Another blogger vomits forth on the Internet

Blogger Ben Railton says that Gov. Charles Pinkney (1757–1824) wrote the line in the US Constitution “no religious test shall ever be required as a qualification to any office.” And that Pinkney was later asked

whether it would mean that “a Muslim could run for office in these United States?” Pinckney’s answer? “Yes, it does, and I hope to live to see it happen.”

I love it. But when asked for the cite, Railton could only reply

Thanks for the comment and good question. I found this exchange a good while back while working with Elliott’s Debates, the multi-volume account of the ratification debates, in the Library of Congress. As I noted and recorded it then, Pinckney was responding to a question from Patrick Calhoun, father of John C.; Calhoun’s question did use the word Mahometan, which I decided here to modernize.

The exchange stood out to me sufficiently when I noted it then that I believe that I read, recorded, and remember it accurately, although unfortunately while writing this piece I wasn’t able to find it documented in the available online transcripts of portions of the ratification debates. That’s a tricky question when it comes to online op eds like this, I guess–if I were including it in a book or even journal article I would probably have to make a trip to DC to confirm from prior notes before including it, but I felt it okay to rely on my notes and memory for this piece.

Hope that helps, and sorry I don’t have an online source for it. Thanks,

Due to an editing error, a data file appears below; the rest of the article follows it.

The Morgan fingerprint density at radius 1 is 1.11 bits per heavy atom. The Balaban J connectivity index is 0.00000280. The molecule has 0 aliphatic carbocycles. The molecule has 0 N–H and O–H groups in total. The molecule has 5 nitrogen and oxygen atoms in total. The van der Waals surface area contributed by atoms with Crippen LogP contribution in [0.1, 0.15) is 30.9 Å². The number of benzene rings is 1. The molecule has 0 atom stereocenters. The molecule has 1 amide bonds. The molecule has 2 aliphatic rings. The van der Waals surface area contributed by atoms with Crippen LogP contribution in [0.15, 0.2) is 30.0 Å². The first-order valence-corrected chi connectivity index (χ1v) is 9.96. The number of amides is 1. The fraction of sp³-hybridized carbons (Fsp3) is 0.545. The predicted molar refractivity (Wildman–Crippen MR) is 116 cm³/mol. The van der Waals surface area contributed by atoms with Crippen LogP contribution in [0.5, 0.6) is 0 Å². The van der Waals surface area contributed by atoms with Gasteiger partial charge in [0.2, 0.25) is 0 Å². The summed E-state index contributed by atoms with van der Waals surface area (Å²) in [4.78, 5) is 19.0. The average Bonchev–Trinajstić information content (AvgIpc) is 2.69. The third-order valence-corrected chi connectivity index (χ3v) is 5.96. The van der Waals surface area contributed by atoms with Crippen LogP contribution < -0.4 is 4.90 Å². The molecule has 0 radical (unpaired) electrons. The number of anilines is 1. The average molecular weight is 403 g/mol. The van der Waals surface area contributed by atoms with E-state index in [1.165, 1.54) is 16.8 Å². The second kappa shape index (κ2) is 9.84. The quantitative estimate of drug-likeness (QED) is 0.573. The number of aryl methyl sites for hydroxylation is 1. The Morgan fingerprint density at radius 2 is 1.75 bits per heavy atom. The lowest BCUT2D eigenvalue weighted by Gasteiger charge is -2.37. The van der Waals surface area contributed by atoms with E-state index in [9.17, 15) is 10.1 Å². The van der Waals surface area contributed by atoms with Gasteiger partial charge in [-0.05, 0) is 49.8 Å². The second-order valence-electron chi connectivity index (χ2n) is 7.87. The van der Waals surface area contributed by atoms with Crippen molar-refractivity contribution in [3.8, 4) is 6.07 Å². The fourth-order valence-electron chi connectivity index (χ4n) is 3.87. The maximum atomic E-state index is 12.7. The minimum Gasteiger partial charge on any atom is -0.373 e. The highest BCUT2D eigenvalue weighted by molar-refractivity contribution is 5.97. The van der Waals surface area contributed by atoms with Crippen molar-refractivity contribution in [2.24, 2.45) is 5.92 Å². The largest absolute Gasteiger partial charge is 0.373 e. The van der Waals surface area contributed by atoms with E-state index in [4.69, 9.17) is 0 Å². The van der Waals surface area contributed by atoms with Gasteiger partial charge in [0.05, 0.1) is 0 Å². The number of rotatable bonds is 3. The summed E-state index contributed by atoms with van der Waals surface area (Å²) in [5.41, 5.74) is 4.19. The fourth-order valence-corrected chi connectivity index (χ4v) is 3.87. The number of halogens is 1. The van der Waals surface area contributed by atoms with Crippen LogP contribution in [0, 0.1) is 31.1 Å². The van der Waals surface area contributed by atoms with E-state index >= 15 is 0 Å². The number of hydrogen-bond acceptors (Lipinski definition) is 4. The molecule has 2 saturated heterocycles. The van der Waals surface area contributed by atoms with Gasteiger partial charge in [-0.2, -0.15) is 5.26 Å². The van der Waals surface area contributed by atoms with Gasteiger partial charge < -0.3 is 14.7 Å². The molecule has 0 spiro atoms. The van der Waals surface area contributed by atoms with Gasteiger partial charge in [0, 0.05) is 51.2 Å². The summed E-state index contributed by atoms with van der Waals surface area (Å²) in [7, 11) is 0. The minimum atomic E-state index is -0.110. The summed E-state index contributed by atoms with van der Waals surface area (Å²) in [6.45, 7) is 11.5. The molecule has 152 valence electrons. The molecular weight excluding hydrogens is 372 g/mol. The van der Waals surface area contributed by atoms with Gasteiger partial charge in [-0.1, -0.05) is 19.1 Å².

I couldn’t have gotten away with that kind of lame citation in college. Apparently Railton’s school was more forgiving.

PS: If you’d care to search for yourself, the Constitution Society has Elliot’s Debates on line.

PPS: Thanks to MrMild for this:

Lincoln quote

2 thoughts on “Another blogger vomits forth on the Internet

  1. Thanks for your response to the piece. I wanted to mention that I have added an update to the piece, to make sure to highlight these sourcing questions/uncertainties, to apologize for them, and to note what remains true and important about these histories no matter what (as a fellow scholar’s follow up post, that I cite in my update and that engaged with my responses as well, nicely noted):

    I should also mention that, besides my three books and other peer-reviewed articles, I have written more than 1350 posts on my own daily blog, as well as a few dozen pieces to date on TPM, We’re History, and other sites, and I would argue that the vast vast majority have been as clearly and carefully sourced as my books. So while I appreciate the critiques of this key spot in this one post, it’s important to make clear that this is far from an m.o. of mine or the like.


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